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Pretty in Punk: 25 Punk, Rock, and Goth Knitting Projects Paperback – May 3, 2007
"Rebound" by Kwame Alexander
Don't miss best-selling author Kwame Alexander's "Rebound," a new companion novel to his Newbery Award-winner, "The Crossover,"" illustrated with striking graphic novel panels. Pre-order today
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"The knitted Mohawk hat is officially the coolest woolen creation I have ever seen and I am the hugest fan of Jaqui and Alyce's madly skilled yarn crafting talents." Michele Romero, Entertainment Weekly
About the Author
Alyce Benevides and Jaqueline Milles launched Knit-Head, a line of punk rock knitwear, in 2005. They operate out of New York City and online at www.knit-head.com.
Author interviews, book reviews, editors picks, and more. Read it now
Top customer reviews
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1.) The book offers beautiful glossy pictures and pages of the patterns and are presented in a very cute way.
2.) There are over 15 different graphs that you could knit into other items or apparel thus promoting creativity.
3.) The patterns are very easy and the instructions appear to also be quite easy to understand.
4.) The patterns have original designs (I'm talking about the graphs and style).
5.) Skills needed, gauge, and yarn weight are presented.
1.) Not very innovative in terms of "shape" and "stitches". Similar patterns can be found elsewhere, some even for free. All you need is a little creativity to change up those "free" patterns or the ones you already have.
2.) Some of the patterns are just variations of the other (I can squeeze the entire beanies/head patterns into just one and provide multiple graphs to change them up a bit.) All in all, there's actually 15 patterns--slightly more or less depending on how you look at it.
3.) Not very challenging for the more experienced knitter.
4.) Only for beginners who already know how to knit, purl, and do intarsia (there's no instructions on how to learn).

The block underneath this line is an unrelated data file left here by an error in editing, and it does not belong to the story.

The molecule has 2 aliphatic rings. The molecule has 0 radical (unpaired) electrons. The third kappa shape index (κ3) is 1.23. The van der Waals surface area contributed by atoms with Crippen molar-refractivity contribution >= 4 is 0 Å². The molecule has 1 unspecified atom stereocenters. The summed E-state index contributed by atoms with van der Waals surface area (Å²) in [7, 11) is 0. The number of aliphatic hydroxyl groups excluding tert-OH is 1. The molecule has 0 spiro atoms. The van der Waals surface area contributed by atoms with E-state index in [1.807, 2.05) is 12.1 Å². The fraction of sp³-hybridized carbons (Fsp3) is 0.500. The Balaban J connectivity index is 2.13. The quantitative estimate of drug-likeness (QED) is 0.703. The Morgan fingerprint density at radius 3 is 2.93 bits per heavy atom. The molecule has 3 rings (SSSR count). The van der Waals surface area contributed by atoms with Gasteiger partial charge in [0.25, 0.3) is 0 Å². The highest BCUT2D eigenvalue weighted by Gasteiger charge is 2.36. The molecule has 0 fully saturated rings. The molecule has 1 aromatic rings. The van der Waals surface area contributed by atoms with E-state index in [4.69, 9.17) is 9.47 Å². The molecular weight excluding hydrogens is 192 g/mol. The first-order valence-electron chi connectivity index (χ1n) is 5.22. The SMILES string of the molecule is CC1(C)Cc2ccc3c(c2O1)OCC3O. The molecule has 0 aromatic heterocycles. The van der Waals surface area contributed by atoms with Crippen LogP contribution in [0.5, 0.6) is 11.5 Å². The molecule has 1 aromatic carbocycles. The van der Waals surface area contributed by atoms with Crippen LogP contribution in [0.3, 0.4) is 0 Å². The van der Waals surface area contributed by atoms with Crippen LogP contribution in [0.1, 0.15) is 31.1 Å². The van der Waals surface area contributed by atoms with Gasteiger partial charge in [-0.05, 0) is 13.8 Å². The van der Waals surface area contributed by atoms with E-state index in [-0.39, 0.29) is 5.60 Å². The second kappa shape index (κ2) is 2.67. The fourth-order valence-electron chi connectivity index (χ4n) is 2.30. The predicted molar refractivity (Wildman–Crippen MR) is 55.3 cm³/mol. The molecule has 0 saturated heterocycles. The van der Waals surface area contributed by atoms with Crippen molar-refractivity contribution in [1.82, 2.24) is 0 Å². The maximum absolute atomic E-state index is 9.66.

5.) You might need to know how to crochet if you fancy the Vamp scarf as is (not really a con but rather an annoyance for those who don't happen to know how to crochet).
__The Patterns and my opinion on them__
For the Head:
I won't bother reviewing these, they are all shaped exactly like the hat on the cover page. The difference is that some are missing the mohawk and have different themes.
Punk's Not Dead
God Save the Queen - the cover page hat. Refer to that picture to have an idea of what the other hats look.
For the Neck:
Ska Skarf - It's a striped garter-stitch scarf
Moral Panic - It's a tie
Vamp - Very cute loose garter-stitch scarf--you need to know how to crochet in order to create the border. I would knit this up.
Rude Girl - it's a checkered choker with two red buttons. It's cute, but I don't exactly see people wearing a knit choker although I may be wrong.
For the Chest:
Goth Girl - a "cobweb-inspired jumper". Not much going on here, its a fishnet top that you can place over the top of your shirts.
Master & Servant - My favorite pattern in the book. It's a spaghetti strap top with yarn-overs and runs which looks really nice. I would knit this.
Transgression - another "jumper" though this one is worn as a dress and is knit up with superbulky yarn and is actually styled to "fit" the body.